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When Ecology Met Feminism By sophia yao

This year there have been many changes in the Pinewood community both big and small. One such change is a new elective titled Milk and Sugar: Eco Feminism. The elective, which takes place on WISCR Wednesday, is headed by new teacher Haley Nikodem.

Ecofeminism is a philosophical course that connects the topics of feminism and environmentalism to better understand how the oppression of women and the destruction of the natural world are related. A few topics the class has covered so far this year are the history of hysteria, Paganism, and the witch trials.

“If we stopped treating the planet in the violent way we do, we would also see a decline in violence against women.”

“If we stopped treating the planet in the violent way we do, we would also see a decline in violence against women,” Nikodem said.

The Ecofeminism elective is a discussion- and seminar-based class that is completely remote. A typical day in the class starts with completing a writing-based warm-up activity that helps students review the reading homework they were assigned. The readings inform students of background information and context on the topics that they discuss in the following class. Then, for the first half of the class, Nikodem gives a lecture or shows a video on whatever topic they are covering for the day. For the second half of the class, the students discuss questions from the teacher as well as from one another while Nikodem takes notes. They often ask difficult and uncomfortable questions to further explore the topic of discussion.

Having previously taught English, literature, and social justice, Nikodem’s ecofeminism class is the first philosophy-centered class she has taught. However, she has had plenty of experience as a philosophy student, having taken both feminist philosophy and environmentalist philosophy in college. Nikodem said she uses her past teaching experience to teach the elective. During class discussions, Nikodem says she is constantly learning along with her students.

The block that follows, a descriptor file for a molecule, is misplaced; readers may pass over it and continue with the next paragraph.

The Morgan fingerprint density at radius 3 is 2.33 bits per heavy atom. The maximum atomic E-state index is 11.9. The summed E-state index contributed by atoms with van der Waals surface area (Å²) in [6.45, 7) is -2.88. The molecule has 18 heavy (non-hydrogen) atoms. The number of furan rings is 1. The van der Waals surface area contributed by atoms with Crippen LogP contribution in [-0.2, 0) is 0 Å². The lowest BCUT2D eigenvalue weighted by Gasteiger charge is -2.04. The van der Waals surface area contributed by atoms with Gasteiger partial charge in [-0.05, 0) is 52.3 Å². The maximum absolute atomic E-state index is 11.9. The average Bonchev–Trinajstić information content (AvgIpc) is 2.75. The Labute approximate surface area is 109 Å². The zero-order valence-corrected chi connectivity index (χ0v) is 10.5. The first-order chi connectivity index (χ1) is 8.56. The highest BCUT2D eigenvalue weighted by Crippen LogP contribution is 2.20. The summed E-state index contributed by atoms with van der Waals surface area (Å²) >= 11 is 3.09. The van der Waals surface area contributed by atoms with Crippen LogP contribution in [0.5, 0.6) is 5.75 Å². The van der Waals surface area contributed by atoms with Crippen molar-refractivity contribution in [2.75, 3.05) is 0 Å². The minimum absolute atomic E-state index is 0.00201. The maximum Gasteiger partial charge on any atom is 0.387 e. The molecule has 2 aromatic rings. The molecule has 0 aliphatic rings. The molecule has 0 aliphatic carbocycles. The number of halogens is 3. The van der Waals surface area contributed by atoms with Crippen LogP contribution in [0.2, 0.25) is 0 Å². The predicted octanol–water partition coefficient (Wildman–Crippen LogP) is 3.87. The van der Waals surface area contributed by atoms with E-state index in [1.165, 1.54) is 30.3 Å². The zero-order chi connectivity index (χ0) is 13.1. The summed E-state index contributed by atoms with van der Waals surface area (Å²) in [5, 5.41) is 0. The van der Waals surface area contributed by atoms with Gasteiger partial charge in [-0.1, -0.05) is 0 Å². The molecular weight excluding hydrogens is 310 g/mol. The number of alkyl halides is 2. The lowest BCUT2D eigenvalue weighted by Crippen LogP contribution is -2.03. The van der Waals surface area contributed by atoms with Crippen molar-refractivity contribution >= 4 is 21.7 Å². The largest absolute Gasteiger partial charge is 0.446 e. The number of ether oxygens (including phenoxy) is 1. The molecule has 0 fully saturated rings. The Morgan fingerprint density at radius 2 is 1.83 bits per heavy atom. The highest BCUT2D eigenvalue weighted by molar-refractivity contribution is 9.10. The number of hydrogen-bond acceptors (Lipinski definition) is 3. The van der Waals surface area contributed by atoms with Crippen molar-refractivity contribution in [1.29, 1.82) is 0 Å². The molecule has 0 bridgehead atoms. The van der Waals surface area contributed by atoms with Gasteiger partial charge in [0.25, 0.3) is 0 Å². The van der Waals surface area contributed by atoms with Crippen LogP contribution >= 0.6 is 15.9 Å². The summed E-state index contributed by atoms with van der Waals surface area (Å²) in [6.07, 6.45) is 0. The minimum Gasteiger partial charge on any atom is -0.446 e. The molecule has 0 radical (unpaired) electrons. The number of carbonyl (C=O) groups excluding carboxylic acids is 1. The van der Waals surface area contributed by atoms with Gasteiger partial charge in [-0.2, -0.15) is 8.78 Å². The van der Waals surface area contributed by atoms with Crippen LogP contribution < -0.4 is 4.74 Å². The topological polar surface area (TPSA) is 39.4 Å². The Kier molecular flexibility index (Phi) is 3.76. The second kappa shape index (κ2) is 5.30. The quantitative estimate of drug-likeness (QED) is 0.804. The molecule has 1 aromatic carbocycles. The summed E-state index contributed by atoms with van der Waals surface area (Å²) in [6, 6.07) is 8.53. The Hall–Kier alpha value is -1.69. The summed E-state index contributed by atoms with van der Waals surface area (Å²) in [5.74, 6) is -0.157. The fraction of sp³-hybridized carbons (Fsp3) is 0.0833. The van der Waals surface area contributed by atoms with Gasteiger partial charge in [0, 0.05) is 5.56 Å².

PHOTO BY LYNSIE CORFIELD

One of those students is senior Nikhila Nanduri. Nanduri said that the class was a great gateway into the world of philosophy for her, as she is planning on studying philosophy in college next year.

“I think this elective is amazing because… it makes you think really hard about the world around you and these global issues that have been in the background and now the forefront of our society for a really long time. It’s important to at least have awareness and education in these issues,” Nanduri said.

Senior Drew Ness, who considered one of the conversations they had for homework one of the most important and interesting aspects of this elective. The assignment was to record a conversation they had with someone who was not in the class about a subject they addressed in class that day.

“The biggest thing that I always want for students is never stop asking questions, and continue to ask questions in every single thing that you do.”

“I got some cool stories from my mom and had conversations with my brother and I thought that that was really cool, and it’s just important to have these conversations within your family as well,” Ness said.

Nikodem and her students have had to make some accommodations, as the class takes place exclusively over Zoom. Both Nanduri and Ness agreed that going remote didn’t impact class discussions negatively. Nikodem believes Zoom classes have their pros and cons: it’s easier for people to see when others want to speak because the outline of their screen lights up, but it’s harder for her to read the room and her students’ facial expressions.

“The biggest thing that I always want for students is never stop asking questions, and continue to ask questions in every single thing that you do,” Nikodem said.